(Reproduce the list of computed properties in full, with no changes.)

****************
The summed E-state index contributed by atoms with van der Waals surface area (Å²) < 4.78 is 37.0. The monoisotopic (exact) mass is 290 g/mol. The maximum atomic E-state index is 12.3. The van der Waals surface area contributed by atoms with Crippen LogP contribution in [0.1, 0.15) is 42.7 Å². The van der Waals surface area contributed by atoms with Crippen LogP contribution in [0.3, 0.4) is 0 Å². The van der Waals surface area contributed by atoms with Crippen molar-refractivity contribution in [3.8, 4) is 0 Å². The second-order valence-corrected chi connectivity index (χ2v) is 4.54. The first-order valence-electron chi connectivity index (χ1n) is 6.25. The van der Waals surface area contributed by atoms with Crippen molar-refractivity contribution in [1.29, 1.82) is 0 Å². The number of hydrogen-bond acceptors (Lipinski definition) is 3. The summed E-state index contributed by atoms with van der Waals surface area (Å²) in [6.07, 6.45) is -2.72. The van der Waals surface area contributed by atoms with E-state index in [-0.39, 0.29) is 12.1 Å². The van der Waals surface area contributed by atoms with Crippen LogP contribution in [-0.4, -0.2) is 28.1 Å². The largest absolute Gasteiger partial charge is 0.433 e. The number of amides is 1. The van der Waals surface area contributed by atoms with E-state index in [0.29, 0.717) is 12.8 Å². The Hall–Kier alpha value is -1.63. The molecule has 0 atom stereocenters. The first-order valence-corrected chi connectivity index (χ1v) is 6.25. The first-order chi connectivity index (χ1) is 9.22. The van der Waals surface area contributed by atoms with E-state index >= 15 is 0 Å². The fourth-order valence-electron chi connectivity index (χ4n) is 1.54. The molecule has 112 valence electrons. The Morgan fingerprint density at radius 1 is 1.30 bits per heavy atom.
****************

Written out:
The summed E-state index contributed by atoms with van der Waals surface area (Å²) < 4.78 is 37.0. The monoisotopic (exact) mass is 290 g/mol. The maximum atomic E-state index is 12.3. The van der Waals surface area contributed by atoms with Crippen LogP contribution in [0.1, 0.15) is 42.7 Å². The van der Waals surface area contributed by atoms with Crippen LogP contribution in [0.3, 0.4) is 0 Å². The van der Waals surface area contributed by atoms with Crippen molar-refractivity contribution in [3.8, 4) is 0 Å². The second-order valence-corrected chi connectivity index (χ2v) is 4.54. The first-order valence-electron chi connectivity index (χ1n) is 6.25. The van der Waals surface area contributed by atoms with Crippen molar-refractivity contribution in [1.29, 1.82) is 0 Å². The number of hydrogen-bond acceptors (Lipinski definition) is 3. The summed E-state index contributed by atoms with van der Waals surface area (Å²) in [6.07, 6.45) is -2.72. The van der Waals surface area contributed by atoms with E-state index in [-0.39, 0.29) is 12.1 Å². The van der Waals surface area contributed by atoms with Crippen LogP contribution in [-0.4, -0.2) is 28.1 Å². The largest absolute Gasteiger partial charge is 0.433 e. The number of amides is 1. The van der Waals surface area contributed by atoms with E-state index in [0.29, 0.717) is 12.8 Å². The Hall–Kier alpha value is -1.63. The molecule has 0 atom stereocenters. The first-order valence-corrected chi connectivity index (χ1v) is 6.25. The first-order chi connectivity index (χ1) is 9.22. The van der Waals surface area contributed by atoms with E-state index >= 15 is 0 Å². The fourth-order valence-electron chi connectivity index (χ4n) is 1.54. The molecule has 112 valence electrons. The Morgan fingerprint density at radius 1 is 1.30 bits per heavy atom.